OSLO: Say goodbye to breathless intrigue and dramatic twists: Slow TV is attracting record audiences in Norway, with hours, even days, devoted to knitting, fishing and panoramic landscapes.
Public broadcaster NRK has replaced some of its usual prime-time drama and entertainment with long, lingering images of cruise liners touring fjords and hours of crackling log fires.
With up to 134 hours of uninterrupted footage, this snail-paced entertainment has become something of a Norwegian specialty.
“It’s literally reality TV: something authentic that’s shown in real time without being edited down,” said Rune Moeklebust, head of programs at NRK.
The concept was pioneered in 2009, coinciding with the centenary of the Bergen railway line. The route passes through breathtaking scenery, connecting Norway’s second city with the capital Oslo.
The train trip—all seven hours and 16 minutes of it—was filmed with onboard cameras and archive footage was added to fill in some of the duller moments as the train passed through long, dark tunnels.
The idea was original, easy to produce and soon embraced by the public broadcaster, unconstrained by commercial considerations.
It decided to air the experiment on one of its two national channels . . . to a roaring success.
About 1.2 million viewers, nearly a quarter of the population of Norway, tuned into NRK2 for at least part of the trip.
“When I asked a few days later if I could borrow the airwaves for five and a half days to broadcast live from the Coastal Express [a cruise liner touring the Norwegian coast]I was told ‘yes, of course,’” said Moeklebust.
‘A chance to contemplate’
The formula, again, was a resounding success—3.2 million television viewers watched parts of the trip as hundreds of onlookers flocked to see the ship in various ports.
Norway’s royal family even featured as Queen Sonja waved regally from the deck of the royal yacht, as the two ships crossed paths.
The slow-moving saga was like a drug for some, including 82-year-old Knut Grimeland, who stayed glued to his television for days on end.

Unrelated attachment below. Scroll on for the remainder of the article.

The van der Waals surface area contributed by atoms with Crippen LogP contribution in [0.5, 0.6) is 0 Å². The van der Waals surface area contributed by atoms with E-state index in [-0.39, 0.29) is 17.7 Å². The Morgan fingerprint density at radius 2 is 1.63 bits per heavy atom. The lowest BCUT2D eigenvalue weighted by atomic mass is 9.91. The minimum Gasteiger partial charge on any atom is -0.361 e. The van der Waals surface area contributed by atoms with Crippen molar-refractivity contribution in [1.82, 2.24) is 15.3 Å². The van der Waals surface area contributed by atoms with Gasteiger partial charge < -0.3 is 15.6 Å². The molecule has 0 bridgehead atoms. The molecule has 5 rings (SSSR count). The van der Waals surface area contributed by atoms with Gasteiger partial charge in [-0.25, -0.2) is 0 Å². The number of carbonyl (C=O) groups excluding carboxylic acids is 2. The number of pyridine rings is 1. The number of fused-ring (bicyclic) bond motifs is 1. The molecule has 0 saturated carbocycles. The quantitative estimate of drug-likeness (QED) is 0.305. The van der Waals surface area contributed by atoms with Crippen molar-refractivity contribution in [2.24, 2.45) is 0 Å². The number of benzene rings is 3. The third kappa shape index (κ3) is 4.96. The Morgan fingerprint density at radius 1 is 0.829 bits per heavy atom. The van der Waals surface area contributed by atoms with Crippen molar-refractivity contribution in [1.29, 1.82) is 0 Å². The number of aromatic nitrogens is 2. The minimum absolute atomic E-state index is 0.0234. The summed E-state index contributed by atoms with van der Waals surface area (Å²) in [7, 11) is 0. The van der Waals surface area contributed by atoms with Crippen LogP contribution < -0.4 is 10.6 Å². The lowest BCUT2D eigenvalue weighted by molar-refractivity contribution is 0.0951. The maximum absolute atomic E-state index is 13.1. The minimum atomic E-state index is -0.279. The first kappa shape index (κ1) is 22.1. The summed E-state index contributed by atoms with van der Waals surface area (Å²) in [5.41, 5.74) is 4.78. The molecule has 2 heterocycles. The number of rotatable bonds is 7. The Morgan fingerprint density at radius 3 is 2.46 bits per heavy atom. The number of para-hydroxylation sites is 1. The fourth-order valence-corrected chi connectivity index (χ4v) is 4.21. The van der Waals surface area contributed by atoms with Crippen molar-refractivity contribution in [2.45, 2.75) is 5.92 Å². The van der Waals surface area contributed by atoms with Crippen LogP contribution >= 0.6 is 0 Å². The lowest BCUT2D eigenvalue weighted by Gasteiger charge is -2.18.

“It’s hard to say how many hours I slept, but not many,” he told NRK. “I dozed a little on the sofa from time to time but I didn’t make it to bed for five days.”
Others forgot they were not actually on board.
When the Bergen-Oslo train chugged into its final destination, one viewer said he grabbed the curtains in his living room, looking for his suitcase in the train compartment.
Mesmerizing voyages are not the only “slow” treats being offered to Norway’s TV audiences.
NRK airs shows on salmon fishing, knitting, the intricacies of making the perfect log fire and many other themes.
The recipe is simple: a long introduction with historical background then an even longer examination of the activity from beginning to end. A show on knitting, for example, goes from sheep shearing straight through to the final stitch on a jumper.
“Slow TV attracts all categories of the population: young people intrigued by the novelty and strangeness of it, and older viewers who find the topic or voyage interesting,” said Moeklebust.
Some see it as a welcome respite from an increasingly hectic society.
“When most stations are opting for the same program formats, it’s tempting to dive into a niche that goes against the grain,” said Arve Hjelseth, a sociologist at the Norwegian University of Science and Technology in Trondheim.
“Slow TV is a chance for people to sit down, relax and contemplate.”
It may, however, take some time before the concept takes off elsewhere.
When the Coastal Express was sold to the United States, the epic voyage was slimmed down to a one-hour show about the Slow TV concept.
And while it may be a smash hit with millions of Norwegians, it’s not to everyone’s liking.
“It’s incredible that the public can sit and stare at this for hours,” said Trond Blindheim, an outspoken critic and principal of the Oslo School of Management.
“Most people watch idiotic TV . . . . I’m literally incapable of saying anything sensible about people who are glued to TV sets watching the bow of a ship and people on a shore waving their arms about.”
But NRK sees a bright future for the genre and Moeklebust is not one to put limits on creativity.
He is now toying with the idea of a program dissecting the concept of time—from the making of a clock to, well, just the passing of time—minute by minute, hour by hour.
“When someone tells me you can’t show that on television I take it as a sign: it means I’m on to something,” he said.